Ontario must map strategy to attract new chemical investment - group

13 August 2010 18:39  [Source: ICIS news]

TORONTO (ICIS)--Ontario must map out a strategy to attract new investments in its chemical industry to replace closed plants and production, especially at the Sarnia petrochemicals hub near the US border to Detroit, Michigan, a trade group said on Friday.

Ontario accounted for around Canadian dollar (C$) 19bn ($18bn), or 45% of Canada’s C$42bn chemical sector, the Ottawa-based Chemistry Industry Association of Canada (CIAC) said in a paper on chemical industry competitiveness in Canada’s largest province.

However, the proportion of basic chemicals and resins made in Ontario had been declining in past years amid plant closures and only little new investment, the group said.

The recession had further weakened the already ailing sector as the decline in demand from key chemical industry customers in housing and automotive had been “dramatic,” the group said.

Critical chemical industry competitiveness concerns in Ontario included feedstock availability, electricity prices and energy, and taxation, among others, it said.

At Canada’s largest chemicals production complex in Sarnia, some producers, including Dow Chemical, have permanently shut plants in recent years because of insufficient ethylene and ethane supplies.

Said CIAC: “We are not seeing replacement investments to maintain the overall integrity of the Sarnia area chemical complex and this is a concern.”

However, one key positive development on the feedstock side were efforts to tap ethane in shale gas from the US Marcellus basin for chemical production at Sarnia, CIAC said.

New supplies from the Marcellus were the first opportunity for new growth in Ontario’s chemical industry in decades, it added.

Canada’s NOVA Chemicals is part of a venture that studies the construction of a pipeline to ship ethane from the Marcellus in Pennsylvania to Sarnia.

An equally important concern were electricty supplies and prices, CIAC said.

Ontario-based chemical producers have been hampered by high rates that would likely increase even further as a result of Ontario's new Green Energy Act, which threatened to “crowd out” industrial users, the group said.

“Industrial consumers are concerned that [Ontario’s] focus on renewable energy sources which require back-up power will be too expensive to permit solid industrial growth,” the group said.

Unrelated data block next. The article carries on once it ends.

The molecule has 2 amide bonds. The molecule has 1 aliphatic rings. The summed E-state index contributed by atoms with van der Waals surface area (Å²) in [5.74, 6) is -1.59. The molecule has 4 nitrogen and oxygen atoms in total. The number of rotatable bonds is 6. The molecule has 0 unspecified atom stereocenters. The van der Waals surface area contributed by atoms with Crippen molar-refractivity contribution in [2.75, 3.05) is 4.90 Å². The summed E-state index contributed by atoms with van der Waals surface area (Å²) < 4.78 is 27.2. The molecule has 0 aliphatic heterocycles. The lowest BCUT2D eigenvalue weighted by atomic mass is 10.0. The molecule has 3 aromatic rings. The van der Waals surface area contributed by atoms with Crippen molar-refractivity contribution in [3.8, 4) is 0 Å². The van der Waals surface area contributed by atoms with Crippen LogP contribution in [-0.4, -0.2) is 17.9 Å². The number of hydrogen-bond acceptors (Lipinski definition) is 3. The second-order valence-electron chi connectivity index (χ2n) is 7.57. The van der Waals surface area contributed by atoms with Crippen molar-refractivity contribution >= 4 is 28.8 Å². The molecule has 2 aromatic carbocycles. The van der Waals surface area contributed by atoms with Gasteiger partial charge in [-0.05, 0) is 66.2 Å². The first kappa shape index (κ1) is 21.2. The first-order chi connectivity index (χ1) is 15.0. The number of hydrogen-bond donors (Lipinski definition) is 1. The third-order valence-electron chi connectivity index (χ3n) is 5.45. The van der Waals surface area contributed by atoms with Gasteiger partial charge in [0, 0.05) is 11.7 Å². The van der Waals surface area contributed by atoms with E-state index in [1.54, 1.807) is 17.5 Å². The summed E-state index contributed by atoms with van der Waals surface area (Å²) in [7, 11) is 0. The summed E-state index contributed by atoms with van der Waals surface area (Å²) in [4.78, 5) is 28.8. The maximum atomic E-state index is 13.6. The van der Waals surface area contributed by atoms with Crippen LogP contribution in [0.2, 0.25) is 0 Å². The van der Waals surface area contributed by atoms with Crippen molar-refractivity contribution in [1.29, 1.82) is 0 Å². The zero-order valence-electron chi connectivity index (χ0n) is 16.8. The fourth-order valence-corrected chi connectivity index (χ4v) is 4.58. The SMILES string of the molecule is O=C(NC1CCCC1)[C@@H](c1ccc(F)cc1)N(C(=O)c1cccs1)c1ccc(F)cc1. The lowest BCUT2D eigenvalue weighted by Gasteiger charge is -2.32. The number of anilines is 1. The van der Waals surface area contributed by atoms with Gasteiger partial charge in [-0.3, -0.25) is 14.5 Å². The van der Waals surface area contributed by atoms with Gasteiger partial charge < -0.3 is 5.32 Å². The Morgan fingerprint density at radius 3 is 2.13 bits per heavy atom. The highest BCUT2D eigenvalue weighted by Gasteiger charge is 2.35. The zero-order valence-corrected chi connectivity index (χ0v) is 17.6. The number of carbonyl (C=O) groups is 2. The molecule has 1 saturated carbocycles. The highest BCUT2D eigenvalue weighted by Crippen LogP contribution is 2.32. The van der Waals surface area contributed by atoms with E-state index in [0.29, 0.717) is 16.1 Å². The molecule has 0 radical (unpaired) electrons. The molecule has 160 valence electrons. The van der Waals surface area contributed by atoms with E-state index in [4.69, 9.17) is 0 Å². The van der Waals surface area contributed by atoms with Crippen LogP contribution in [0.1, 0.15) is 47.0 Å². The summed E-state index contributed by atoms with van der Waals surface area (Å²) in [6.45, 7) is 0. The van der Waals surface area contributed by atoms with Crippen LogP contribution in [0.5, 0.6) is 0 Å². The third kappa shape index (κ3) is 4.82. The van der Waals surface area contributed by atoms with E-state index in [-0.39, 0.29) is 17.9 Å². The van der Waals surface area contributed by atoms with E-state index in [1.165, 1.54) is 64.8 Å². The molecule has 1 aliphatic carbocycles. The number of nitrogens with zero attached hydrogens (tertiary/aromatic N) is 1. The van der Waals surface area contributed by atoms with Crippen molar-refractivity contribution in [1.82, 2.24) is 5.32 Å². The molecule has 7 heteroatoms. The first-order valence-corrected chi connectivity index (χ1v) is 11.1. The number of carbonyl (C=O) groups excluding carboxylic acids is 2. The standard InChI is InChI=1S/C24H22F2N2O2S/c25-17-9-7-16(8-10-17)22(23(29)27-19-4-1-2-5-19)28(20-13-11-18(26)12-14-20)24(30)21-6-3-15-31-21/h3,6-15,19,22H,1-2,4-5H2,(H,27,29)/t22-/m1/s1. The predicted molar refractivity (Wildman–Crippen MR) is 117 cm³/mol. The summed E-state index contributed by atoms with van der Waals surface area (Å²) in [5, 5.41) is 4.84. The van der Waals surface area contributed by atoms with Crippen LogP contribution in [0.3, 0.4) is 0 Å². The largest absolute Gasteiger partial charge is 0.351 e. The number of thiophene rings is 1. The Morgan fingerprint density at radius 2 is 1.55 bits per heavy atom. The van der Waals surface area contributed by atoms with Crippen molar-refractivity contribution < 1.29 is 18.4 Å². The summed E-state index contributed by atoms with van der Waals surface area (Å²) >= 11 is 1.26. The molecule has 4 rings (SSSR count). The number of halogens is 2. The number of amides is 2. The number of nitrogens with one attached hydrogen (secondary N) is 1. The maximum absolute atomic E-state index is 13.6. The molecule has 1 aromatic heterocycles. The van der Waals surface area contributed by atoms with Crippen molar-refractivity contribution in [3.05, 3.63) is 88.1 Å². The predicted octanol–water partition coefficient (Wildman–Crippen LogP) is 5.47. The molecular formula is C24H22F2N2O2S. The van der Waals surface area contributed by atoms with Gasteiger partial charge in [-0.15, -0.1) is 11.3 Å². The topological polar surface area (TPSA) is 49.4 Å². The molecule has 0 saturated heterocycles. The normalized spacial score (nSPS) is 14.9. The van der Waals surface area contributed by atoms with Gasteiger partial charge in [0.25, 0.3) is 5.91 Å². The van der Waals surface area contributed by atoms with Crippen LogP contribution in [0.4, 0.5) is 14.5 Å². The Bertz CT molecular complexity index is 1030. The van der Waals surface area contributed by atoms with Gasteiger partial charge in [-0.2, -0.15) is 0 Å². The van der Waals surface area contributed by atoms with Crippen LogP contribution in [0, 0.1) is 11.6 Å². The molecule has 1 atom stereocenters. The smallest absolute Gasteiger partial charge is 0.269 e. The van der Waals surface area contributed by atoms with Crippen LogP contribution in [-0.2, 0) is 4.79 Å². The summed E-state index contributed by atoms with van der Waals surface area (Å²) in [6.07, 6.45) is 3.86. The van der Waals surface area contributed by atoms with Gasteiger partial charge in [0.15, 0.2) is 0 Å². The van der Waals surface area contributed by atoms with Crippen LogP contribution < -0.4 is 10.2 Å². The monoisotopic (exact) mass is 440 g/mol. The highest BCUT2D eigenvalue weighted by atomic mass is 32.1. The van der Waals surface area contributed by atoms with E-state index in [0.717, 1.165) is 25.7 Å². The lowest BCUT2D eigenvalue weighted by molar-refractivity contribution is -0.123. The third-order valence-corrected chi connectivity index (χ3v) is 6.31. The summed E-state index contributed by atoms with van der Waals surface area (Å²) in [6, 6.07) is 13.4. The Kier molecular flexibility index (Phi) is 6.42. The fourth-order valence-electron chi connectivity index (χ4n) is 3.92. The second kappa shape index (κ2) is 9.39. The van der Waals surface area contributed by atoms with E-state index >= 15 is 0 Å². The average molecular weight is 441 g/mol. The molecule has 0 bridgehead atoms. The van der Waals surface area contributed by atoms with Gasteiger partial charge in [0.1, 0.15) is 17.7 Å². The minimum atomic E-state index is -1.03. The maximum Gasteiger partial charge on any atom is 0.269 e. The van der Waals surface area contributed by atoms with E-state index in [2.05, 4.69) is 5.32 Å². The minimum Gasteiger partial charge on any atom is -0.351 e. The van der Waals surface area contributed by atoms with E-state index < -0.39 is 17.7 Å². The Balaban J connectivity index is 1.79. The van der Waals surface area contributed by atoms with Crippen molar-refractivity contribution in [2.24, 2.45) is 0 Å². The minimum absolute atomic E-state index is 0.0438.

While the pursuit of clean renewable power was a “good goal,” electricity prices mattered, it said, adding that prices should not be allowed to go beyond what chemical and others in the manufacturing industry could afford.

On the positive side, CIAC lauded a major tax reform in Ontario - namely, the introduction of the new "harmonised sales tax" or HST, effective 1 July.

The HST combines an 8% provincial sales tax (PST) with a 5% federal goods and services tax (GST) into one 13% tax, and thus establishes a value-added tax system in Ontario that is comparable with those in the EU and most industrialised countries.

Importantly, under the HST, manufacturers can claim full tax credits of 13%, whereas previously they were not allowed to deduct PST on the cost of materials and other products they buy.

Economists estimated that Ontario would see C$47bn in increased capital investment as a result of the HST, as well as the creation of 590,000 new jobs, the group said.

Major chemical firms with production in Ontario include NOVA Chemicals, Dow Chemcical, DuPont Canada, LANXESS, Invista, and ExxonMobil’s Canadian Imperial Oil affiliate, among others.

 ($1 = C$1.04)

For more on NOVA, Dow and other producers visit ICIS company intelligence
Read Paul Hodges’ Chemicals and the Economy blog
To discuss issues facing the chemical industry go to ICIS connect

By: Stefan Baumgarten
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